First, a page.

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Lone Working in Healthcare

A study by the Royal College of Nursing identified that almost half of nursing staff based in the community have been subjected to abuse during the last two years.

There are a vast and varied number of lone worker roles in healthcare, including but not limited to: ambulance personnel, patient transport services, receptionists, community mental health workers, outreach workers, social workers, carers in the community, security staff, etc. Therefore, it’s imperative that, whether they’re private or public, healthcare organisations have a solution in place to protect their most vulnerable workers.

Lone working occurs within different healthcare settings and is not, or cannot, always be foreseen. Sufficient risk assessments must be completed, clear systems need to be in place, adequate training must be completed, and clear communication and reporting should be provided.

Lone worker policies and appropriate training can be invaluable when it comes to protecting your staff and providing a suitable duty of care. A well-informed and appropriately trained team significantly reduces risk. The Royal College of Nursing have also provided this handy little pocket guide, with plenty of tips and hints for working alone.

These are all essential processes for protecting your lone working team, however, advances in technology are affording organisations greater solutions to keep your workforce safe.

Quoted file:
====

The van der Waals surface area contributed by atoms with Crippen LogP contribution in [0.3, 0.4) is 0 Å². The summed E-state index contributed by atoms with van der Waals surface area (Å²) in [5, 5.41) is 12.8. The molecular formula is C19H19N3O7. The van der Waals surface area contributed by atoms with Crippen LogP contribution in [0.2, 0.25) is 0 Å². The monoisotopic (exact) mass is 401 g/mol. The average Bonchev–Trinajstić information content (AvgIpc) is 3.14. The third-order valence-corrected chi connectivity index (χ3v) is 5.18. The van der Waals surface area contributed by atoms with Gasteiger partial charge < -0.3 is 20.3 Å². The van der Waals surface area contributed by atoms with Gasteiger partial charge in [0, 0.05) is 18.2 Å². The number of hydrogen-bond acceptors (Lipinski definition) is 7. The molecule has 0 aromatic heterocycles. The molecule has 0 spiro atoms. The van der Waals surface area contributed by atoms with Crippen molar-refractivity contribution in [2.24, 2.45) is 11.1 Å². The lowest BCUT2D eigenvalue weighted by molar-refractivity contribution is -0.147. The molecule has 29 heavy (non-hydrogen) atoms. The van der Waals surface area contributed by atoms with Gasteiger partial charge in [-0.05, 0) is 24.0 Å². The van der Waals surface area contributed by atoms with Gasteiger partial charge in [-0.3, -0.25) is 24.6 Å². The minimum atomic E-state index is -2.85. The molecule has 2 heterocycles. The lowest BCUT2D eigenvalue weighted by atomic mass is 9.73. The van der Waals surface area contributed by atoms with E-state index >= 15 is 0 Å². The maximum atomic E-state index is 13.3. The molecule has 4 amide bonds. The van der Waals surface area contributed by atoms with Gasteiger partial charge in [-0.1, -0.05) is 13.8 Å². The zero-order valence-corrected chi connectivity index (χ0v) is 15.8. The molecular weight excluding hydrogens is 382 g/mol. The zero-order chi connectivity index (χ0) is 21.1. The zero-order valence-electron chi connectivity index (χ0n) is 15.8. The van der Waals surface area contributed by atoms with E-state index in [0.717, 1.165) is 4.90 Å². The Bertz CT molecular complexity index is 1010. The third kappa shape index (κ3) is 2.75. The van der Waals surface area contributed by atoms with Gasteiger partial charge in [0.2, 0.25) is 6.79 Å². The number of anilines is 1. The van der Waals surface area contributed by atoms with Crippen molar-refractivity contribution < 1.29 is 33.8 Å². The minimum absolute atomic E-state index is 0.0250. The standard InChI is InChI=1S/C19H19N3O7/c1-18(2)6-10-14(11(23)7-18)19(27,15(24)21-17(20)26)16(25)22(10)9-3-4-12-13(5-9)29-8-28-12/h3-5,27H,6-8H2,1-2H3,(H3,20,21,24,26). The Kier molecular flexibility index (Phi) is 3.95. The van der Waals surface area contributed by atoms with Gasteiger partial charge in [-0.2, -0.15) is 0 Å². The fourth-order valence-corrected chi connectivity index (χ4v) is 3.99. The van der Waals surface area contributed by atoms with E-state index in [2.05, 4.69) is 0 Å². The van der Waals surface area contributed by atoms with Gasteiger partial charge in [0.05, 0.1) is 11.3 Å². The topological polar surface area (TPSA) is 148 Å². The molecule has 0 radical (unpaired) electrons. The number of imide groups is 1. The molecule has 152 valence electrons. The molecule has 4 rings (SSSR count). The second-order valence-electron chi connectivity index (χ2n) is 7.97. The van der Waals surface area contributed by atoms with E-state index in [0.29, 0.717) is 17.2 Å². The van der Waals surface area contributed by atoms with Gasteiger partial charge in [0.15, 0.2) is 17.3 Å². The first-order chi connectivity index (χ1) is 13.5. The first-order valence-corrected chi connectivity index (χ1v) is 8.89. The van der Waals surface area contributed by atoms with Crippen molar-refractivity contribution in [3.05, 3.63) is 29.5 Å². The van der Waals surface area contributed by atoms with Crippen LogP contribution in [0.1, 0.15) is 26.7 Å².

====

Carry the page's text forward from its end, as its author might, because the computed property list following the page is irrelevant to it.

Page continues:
Devices such as the SoloProtect ID, use mobile phone and GNSS technology to deliver a leading lone worker solution via compelling technology.

What is GNSS?

SoloProtect ID is designed as an identity card holder in order to be discreet and easy to use. At the push of a button it enables a 24/7 link to a EN50518 and BS 8591 accredited Alarm Receiving Centre in the event a worker requires assistance. The lone worker can then be located and the situation escalated accordingly. The solution provides audio capture for evidence of verbal abuse – to inform better reporting of incidents, training and best practice feedback, and as credible evidence in legal proceedings, should it be required at a later date.

Healthcare workers face a vast array of risk, including physical violence and abuse. Because of this increased risk of violence, the Royal College of Nursing believes that nursing staff should have access to an effective means of raising the alarm. In most cases this would need to be more than just a mobile phone, panic alarm or buddy system. A mobile phone may not be easily accessible and is not discreet, therefore, using it during an incident could further escalate an already problematic situation. Along with appropriate policies and training, lone worker devices can make a real difference to vulnerable workers, not just in healthcare but all sectors.

References

https://www.rcn.org.uk/professional-development/publications/pub-005730 

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